Thursday, May 31, 2012

TorrentFreak: Subpoenas withdrawn in John Wiley case, after Verizon resistance

According to this article in TorrentFreak, John Wiley & Sons has withdrawn a "John Doe" case after meeting with resistance from Verizon, and unspecified resistance from the Court.

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Magistrate judge severs in Patrick Collins v Does 1-11, orders discovery as to John Doe #1 only

In Patrick Collins, Inc. v. John Does 1-11, a bittorrent downloading case against individual John Does in Central Islip, New York, Magistrate Judge Arlene R. Lindsay, citing the decision in KBeech v. Does 1-37, has severed as to all defendants except John Doe #1, and granted discovery as to John Doe #1.

Report and recommendation severing as to John Does 2-11
Order granting discovery as to John Doe #1 only

[Ed. note. If plaintiff chooses to pursue its case against Does 2-11, it will have to pay an additional $350 filing fee for each case.- R.B.]

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Tuesday, May 29, 2012

Amanda Palmer (@amandapalmer) raises $1 million to finance album thru Kickstarter & Twitter

I would say the music business will never be the same after this.

Amanda Palmer, who has a lot of friends on Twitter, just raised over $1 million in backing for her album, directly from her fans, on a Kickstarter site, mostly through Twitter and other social media.

Her twitter account is @amandapalmer

Her Kickstarter page is here 

If you're over 18 or over, you can view this picture of Amanda celebrating

Congratulations, Amanda.

Congratulations, Kickstarter.

Congratulations to the music industry.

After this, who needs a big greedy record company?

All you need is a good twitter presence, and a lot of good fans.

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Tuesday, May 22, 2012

Oral argument scheduled for June 1st in Malibu Media v. Does 1-13

Oral argument of the motion to quash in Malibu Media v. Does 1-13 has been scheduled for June 1st.

Scheduling order

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Monday, May 21, 2012

Judge seals identity information disclosed by Verizon prior to subpoena return date in Malibu Media v Does 1-13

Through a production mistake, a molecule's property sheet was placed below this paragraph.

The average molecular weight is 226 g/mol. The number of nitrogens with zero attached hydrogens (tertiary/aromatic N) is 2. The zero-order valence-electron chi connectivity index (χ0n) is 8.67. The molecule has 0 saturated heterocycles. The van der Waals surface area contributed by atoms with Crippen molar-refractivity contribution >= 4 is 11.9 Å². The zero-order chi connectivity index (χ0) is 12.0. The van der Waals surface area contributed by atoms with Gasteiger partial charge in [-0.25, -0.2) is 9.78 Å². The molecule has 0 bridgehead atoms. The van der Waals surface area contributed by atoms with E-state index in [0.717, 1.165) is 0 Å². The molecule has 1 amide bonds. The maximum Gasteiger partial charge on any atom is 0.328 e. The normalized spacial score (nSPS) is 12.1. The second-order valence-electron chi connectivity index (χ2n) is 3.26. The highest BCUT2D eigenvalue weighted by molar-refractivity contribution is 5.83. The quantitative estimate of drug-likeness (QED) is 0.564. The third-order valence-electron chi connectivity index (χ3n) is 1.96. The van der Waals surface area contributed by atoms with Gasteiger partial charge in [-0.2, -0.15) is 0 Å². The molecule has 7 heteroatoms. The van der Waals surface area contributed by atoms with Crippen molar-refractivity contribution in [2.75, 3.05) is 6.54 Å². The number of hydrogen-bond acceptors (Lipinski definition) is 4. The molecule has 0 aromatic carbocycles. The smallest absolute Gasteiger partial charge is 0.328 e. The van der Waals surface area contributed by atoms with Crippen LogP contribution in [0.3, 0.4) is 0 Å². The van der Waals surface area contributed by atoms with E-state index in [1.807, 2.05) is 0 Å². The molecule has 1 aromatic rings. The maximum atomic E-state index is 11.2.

You may recall that recently it was revealed, in Malibu Media v. Does 1-13, that Verizon had turned over the identities of its subscribers to the plaintiff's counsel five (5) days PRIOR to the subpoena return date, and three (3) days prior to the Court's order staying enforcement of the subpoena, thus preventing the court from ruling on the pending motion to quash (PDF) prior to disclosure.

Plaintiff's lawyer, instead of immediately advising the Court, waited ten (10) days, and then calmly made what he called a "motion for clarification" asking for permission to go ahead and use the information.

The Court, far from granting him such permission, has instead explicitly denied him the right to use that information, and ordered him to turn the information over to the Court in an envelope to be sealed by the Court, and to destroy any and all copies in his possession:

Order sealing information voluntarily disclosed by Verizon prior to return date of subpoena and prior to ruling on motion to quash

Commentary & discussion:


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ABA Journal: Cert denied in SONY BMG Music Entertainment v. Tenenbaum

According to this report in the ABA Journal, Joel Tenenbaum's petition for certiorari has been denied, in SONY BMG Music Entertainment v. Tenenbaum

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Thursday, May 17, 2012

Shocking development in Malibu Media v Does 1-13; Verizon answers subpoena BEFORE return date

In Malibu Media v. Does 1-13, a subpoena addressed to Verizon, calling for the identities and addresses of John Doe defendants, was returnable May 12th.

On May 10th the Court stayed enforcement of the subpoena, and directed plaintiff's counsel to immediately notify Verizon of the stay.

Unfortunately, as it turns out, Verizon had responded to the subpoena FIVE (5) DAYS BEFORE THE SUBPOENA'S RETURN DATE, on May 7th.

Plaintiff's "motion for clarification"

[Ed. note. I find this astonishing and quite troubling. If I were the Court I would take serious measures against Verizon for responding to a subpoena prior to its return date, thus preventing judicial review of the subpoena. Verizon has some 'splainin' to do'. I'm also wondering why plaintiff's counsel took ten (10) days to notify the Court of Verizon's misconduct, but perhaps there was a valid reason for that. I don't know. - R.B.]

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Saturday, May 12, 2012

Reuters: MP3Tunes files for bankruptcy

MP3Tunes Inc., the defendant in Capitol Records v. MP3Tunes Inc., has filed for bankruptcy, according to this report from Reuters.

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Thursday, May 10, 2012

Judge stays enforcement of subpoena in Malibu Media v Does 1-13